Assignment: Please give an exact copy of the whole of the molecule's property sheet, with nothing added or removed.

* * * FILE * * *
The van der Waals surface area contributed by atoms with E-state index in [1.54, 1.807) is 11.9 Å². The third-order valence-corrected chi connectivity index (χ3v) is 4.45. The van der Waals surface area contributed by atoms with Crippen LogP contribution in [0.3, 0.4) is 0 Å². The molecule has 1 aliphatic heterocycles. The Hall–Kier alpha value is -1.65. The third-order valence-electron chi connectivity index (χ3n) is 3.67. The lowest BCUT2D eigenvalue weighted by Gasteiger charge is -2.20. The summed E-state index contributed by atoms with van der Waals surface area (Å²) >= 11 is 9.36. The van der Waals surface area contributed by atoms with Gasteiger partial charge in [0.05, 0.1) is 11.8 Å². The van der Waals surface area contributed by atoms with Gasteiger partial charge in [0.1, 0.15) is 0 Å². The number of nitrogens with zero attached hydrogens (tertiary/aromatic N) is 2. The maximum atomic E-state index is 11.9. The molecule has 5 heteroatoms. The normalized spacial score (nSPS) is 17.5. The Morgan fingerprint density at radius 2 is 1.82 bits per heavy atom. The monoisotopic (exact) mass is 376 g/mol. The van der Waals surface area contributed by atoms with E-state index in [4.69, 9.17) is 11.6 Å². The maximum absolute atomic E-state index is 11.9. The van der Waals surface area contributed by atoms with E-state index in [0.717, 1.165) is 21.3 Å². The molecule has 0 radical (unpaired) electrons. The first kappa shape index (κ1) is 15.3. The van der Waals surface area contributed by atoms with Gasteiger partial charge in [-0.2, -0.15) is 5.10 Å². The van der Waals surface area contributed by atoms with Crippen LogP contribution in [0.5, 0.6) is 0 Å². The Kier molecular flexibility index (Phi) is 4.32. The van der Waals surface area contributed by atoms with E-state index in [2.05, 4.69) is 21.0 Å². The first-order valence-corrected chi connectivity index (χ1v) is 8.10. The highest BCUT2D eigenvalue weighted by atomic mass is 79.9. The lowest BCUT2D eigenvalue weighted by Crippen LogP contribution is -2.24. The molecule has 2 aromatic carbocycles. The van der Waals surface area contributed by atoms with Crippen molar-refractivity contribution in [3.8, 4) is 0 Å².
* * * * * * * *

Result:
The van der Waals surface area contributed by atoms with E-state index in [1.54, 1.807) is 11.9 Å². The third-order valence-corrected chi connectivity index (χ3v) is 4.45. The van der Waals surface area contributed by atoms with Crippen LogP contribution in [0.3, 0.4) is 0 Å². The molecule has 1 aliphatic heterocycles. The Hall–Kier alpha value is -1.65. The third-order valence-electron chi connectivity index (χ3n) is 3.67. The lowest BCUT2D eigenvalue weighted by Gasteiger charge is -2.20. The summed E-state index contributed by atoms with van der Waals surface area (Å²) >= 11 is 9.36. The van der Waals surface area contributed by atoms with Gasteiger partial charge in [0.05, 0.1) is 11.8 Å². The van der Waals surface area contributed by atoms with Gasteiger partial charge in [0.1, 0.15) is 0 Å². The number of nitrogens with zero attached hydrogens (tertiary/aromatic N) is 2. The maximum atomic E-state index is 11.9. The molecule has 5 heteroatoms. The normalized spacial score (nSPS) is 17.5. The Morgan fingerprint density at radius 2 is 1.82 bits per heavy atom. The monoisotopic (exact) mass is 376 g/mol. The van der Waals surface area contributed by atoms with E-state index in [4.69, 9.17) is 11.6 Å². The maximum absolute atomic E-state index is 11.9. The van der Waals surface area contributed by atoms with E-state index in [0.717, 1.165) is 21.3 Å². The molecule has 0 radical (unpaired) electrons. The first kappa shape index (κ1) is 15.3. The van der Waals surface area contributed by atoms with Gasteiger partial charge in [-0.2, -0.15) is 5.10 Å². The van der Waals surface area contributed by atoms with Crippen LogP contribution in [0.5, 0.6) is 0 Å². The Kier molecular flexibility index (Phi) is 4.32. The van der Waals surface area contributed by atoms with E-state index in [2.05, 4.69) is 21.0 Å². The first-order valence-corrected chi connectivity index (χ1v) is 8.10. The highest BCUT2D eigenvalue weighted by atomic mass is 79.9. The lowest BCUT2D eigenvalue weighted by Crippen LogP contribution is -2.24. The molecule has 2 aromatic carbocycles. The van der Waals surface area contributed by atoms with Crippen molar-refractivity contribution in [3.8, 4) is 0 Å².